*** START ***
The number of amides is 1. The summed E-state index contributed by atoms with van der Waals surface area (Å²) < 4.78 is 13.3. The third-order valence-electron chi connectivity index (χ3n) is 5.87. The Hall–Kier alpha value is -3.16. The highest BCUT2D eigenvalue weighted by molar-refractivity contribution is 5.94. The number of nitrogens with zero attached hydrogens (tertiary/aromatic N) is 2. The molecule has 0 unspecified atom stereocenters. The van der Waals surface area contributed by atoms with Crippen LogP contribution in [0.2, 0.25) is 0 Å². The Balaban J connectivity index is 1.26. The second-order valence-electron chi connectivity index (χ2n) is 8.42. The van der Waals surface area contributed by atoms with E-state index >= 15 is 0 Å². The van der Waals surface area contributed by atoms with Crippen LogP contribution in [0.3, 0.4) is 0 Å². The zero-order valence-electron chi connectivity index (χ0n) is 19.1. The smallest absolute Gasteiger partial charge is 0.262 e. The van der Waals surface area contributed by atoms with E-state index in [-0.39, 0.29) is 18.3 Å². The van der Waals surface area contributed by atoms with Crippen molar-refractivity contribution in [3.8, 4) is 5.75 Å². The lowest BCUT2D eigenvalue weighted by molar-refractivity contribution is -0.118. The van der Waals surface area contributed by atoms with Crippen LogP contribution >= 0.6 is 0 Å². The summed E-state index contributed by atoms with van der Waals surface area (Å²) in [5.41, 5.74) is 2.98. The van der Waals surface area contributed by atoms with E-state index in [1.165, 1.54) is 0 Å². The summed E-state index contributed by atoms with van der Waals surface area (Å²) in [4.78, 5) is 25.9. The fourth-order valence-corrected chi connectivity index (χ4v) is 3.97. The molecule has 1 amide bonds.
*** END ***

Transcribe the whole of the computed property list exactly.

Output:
The number of amides is 1. The summed E-state index contributed by atoms with van der Waals surface area (Å²) < 4.78 is 13.3. The third-order valence-electron chi connectivity index (χ3n) is 5.87. The Hall–Kier alpha value is -3.16. The highest BCUT2D eigenvalue weighted by molar-refractivity contribution is 5.94. The number of nitrogens with zero attached hydrogens (tertiary/aromatic N) is 2. The molecule has 0 unspecified atom stereocenters. The van der Waals surface area contributed by atoms with Crippen LogP contribution in [0.2, 0.25) is 0 Å². The Balaban J connectivity index is 1.26. The second-order valence-electron chi connectivity index (χ2n) is 8.42. The van der Waals surface area contributed by atoms with E-state index >= 15 is 0 Å². The van der Waals surface area contributed by atoms with Crippen LogP contribution in [0.3, 0.4) is 0 Å². The zero-order valence-electron chi connectivity index (χ0n) is 19.1. The smallest absolute Gasteiger partial charge is 0.262 e. The van der Waals surface area contributed by atoms with E-state index in [-0.39, 0.29) is 18.3 Å². The van der Waals surface area contributed by atoms with Crippen molar-refractivity contribution in [3.8, 4) is 5.75 Å². The lowest BCUT2D eigenvalue weighted by molar-refractivity contribution is -0.118. The van der Waals surface area contributed by atoms with Crippen LogP contribution >= 0.6 is 0 Å². The summed E-state index contributed by atoms with van der Waals surface area (Å²) in [5.41, 5.74) is 2.98. The van der Waals surface area contributed by atoms with E-state index in [1.165, 1.54) is 0 Å². The summed E-state index contributed by atoms with van der Waals surface area (Å²) in [4.78, 5) is 25.9. The fourth-order valence-corrected chi connectivity index (χ4v) is 3.97. The molecule has 1 amide bonds.